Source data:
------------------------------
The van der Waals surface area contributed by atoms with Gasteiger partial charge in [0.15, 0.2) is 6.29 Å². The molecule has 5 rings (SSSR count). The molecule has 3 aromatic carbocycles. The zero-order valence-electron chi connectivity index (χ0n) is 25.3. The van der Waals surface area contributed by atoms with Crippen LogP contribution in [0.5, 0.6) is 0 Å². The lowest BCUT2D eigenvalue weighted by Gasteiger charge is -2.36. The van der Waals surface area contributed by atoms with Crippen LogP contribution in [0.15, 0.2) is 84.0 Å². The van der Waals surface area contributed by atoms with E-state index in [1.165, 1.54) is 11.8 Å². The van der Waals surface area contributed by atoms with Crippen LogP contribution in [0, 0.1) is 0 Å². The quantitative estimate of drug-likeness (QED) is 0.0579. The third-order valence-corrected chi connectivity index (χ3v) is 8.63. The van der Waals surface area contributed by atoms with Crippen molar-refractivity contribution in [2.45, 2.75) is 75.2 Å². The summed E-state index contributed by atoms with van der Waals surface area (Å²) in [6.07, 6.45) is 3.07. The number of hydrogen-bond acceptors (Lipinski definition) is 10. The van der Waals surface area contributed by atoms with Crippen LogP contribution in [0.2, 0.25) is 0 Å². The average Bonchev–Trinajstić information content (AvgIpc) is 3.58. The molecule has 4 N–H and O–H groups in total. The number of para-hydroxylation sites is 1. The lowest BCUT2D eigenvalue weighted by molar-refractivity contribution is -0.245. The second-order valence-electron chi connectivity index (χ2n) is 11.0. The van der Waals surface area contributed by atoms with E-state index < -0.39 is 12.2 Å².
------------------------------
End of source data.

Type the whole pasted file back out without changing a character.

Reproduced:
The van der Waals surface area contributed by atoms with Gasteiger partial charge in [0.15, 0.2) is 6.29 Å². The molecule has 5 rings (SSSR count). The molecule has 3 aromatic carbocycles. The zero-order valence-electron chi connectivity index (χ0n) is 25.3. The van der Waals surface area contributed by atoms with Crippen LogP contribution in [0.5, 0.6) is 0 Å². The lowest BCUT2D eigenvalue weighted by Gasteiger charge is -2.36. The van der Waals surface area contributed by atoms with Crippen LogP contribution in [0.15, 0.2) is 84.0 Å². The van der Waals surface area contributed by atoms with E-state index in [1.165, 1.54) is 11.8 Å². The van der Waals surface area contributed by atoms with Crippen LogP contribution in [0, 0.1) is 0 Å². The quantitative estimate of drug-likeness (QED) is 0.0579. The third-order valence-corrected chi connectivity index (χ3v) is 8.63. The van der Waals surface area contributed by atoms with Crippen molar-refractivity contribution in [2.45, 2.75) is 75.2 Å². The summed E-state index contributed by atoms with van der Waals surface area (Å²) in [6.07, 6.45) is 3.07. The number of hydrogen-bond acceptors (Lipinski definition) is 10. The van der Waals surface area contributed by atoms with Crippen LogP contribution in [0.2, 0.25) is 0 Å². The average Bonchev–Trinajstić information content (AvgIpc) is 3.58. The molecule has 4 N–H and O–H groups in total. The number of para-hydroxylation sites is 1. The lowest BCUT2D eigenvalue weighted by molar-refractivity contribution is -0.245. The second-order valence-electron chi connectivity index (χ2n) is 11.0. The van der Waals surface area contributed by atoms with E-state index < -0.39 is 12.2 Å².